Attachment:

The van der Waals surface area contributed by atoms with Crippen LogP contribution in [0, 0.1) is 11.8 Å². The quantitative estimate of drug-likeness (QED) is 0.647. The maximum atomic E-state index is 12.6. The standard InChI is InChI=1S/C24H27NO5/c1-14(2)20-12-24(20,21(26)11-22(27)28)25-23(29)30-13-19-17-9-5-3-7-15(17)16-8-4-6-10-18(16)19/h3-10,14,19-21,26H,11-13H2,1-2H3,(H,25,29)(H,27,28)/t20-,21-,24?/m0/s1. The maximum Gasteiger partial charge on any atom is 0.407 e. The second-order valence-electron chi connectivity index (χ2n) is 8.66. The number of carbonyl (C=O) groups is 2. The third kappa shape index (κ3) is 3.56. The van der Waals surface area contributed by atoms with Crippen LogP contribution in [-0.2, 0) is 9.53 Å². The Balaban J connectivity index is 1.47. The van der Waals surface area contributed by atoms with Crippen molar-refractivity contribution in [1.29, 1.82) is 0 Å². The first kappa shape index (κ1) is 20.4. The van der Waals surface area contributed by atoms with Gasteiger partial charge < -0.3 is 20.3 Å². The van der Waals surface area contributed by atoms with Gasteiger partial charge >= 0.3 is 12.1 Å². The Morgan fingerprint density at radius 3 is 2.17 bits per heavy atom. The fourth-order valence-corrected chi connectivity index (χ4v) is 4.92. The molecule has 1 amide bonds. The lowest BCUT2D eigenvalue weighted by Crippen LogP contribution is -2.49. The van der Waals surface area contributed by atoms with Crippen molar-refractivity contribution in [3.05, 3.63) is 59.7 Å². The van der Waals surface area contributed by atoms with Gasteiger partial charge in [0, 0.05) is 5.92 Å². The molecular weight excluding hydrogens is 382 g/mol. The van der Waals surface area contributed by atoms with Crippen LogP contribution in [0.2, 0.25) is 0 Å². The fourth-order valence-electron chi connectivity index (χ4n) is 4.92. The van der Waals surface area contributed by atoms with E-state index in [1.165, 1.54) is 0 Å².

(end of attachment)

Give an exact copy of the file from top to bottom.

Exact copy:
The van der Waals surface area contributed by atoms with Crippen LogP contribution in [0, 0.1) is 11.8 Å². The quantitative estimate of drug-likeness (QED) is 0.647. The maximum atomic E-state index is 12.6. The standard InChI is InChI=1S/C24H27NO5/c1-14(2)20-12-24(20,21(26)11-22(27)28)25-23(29)30-13-19-17-9-5-3-7-15(17)16-8-4-6-10-18(16)19/h3-10,14,19-21,26H,11-13H2,1-2H3,(H,25,29)(H,27,28)/t20-,21-,24?/m0/s1. The maximum Gasteiger partial charge on any atom is 0.407 e. The second-order valence-electron chi connectivity index (χ2n) is 8.66. The number of carbonyl (C=O) groups is 2. The third kappa shape index (κ3) is 3.56. The van der Waals surface area contributed by atoms with Crippen LogP contribution in [-0.2, 0) is 9.53 Å². The Balaban J connectivity index is 1.47. The van der Waals surface area contributed by atoms with Crippen molar-refractivity contribution in [1.29, 1.82) is 0 Å². The first kappa shape index (κ1) is 20.4. The van der Waals surface area contributed by atoms with Gasteiger partial charge < -0.3 is 20.3 Å². The van der Waals surface area contributed by atoms with Gasteiger partial charge >= 0.3 is 12.1 Å². The Morgan fingerprint density at radius 3 is 2.17 bits per heavy atom. The fourth-order valence-corrected chi connectivity index (χ4v) is 4.92. The molecule has 1 amide bonds. The lowest BCUT2D eigenvalue weighted by Crippen LogP contribution is -2.49. The van der Waals surface area contributed by atoms with Crippen molar-refractivity contribution in [3.05, 3.63) is 59.7 Å². The van der Waals surface area contributed by atoms with Gasteiger partial charge in [0, 0.05) is 5.92 Å². The molecular weight excluding hydrogens is 382 g/mol. The van der Waals surface area contributed by atoms with Crippen LogP contribution in [0.2, 0.25) is 0 Å². The fourth-order valence-electron chi connectivity index (χ4n) is 4.92. The van der Waals surface area contributed by atoms with E-state index in [1.165, 1.54) is 0 Å².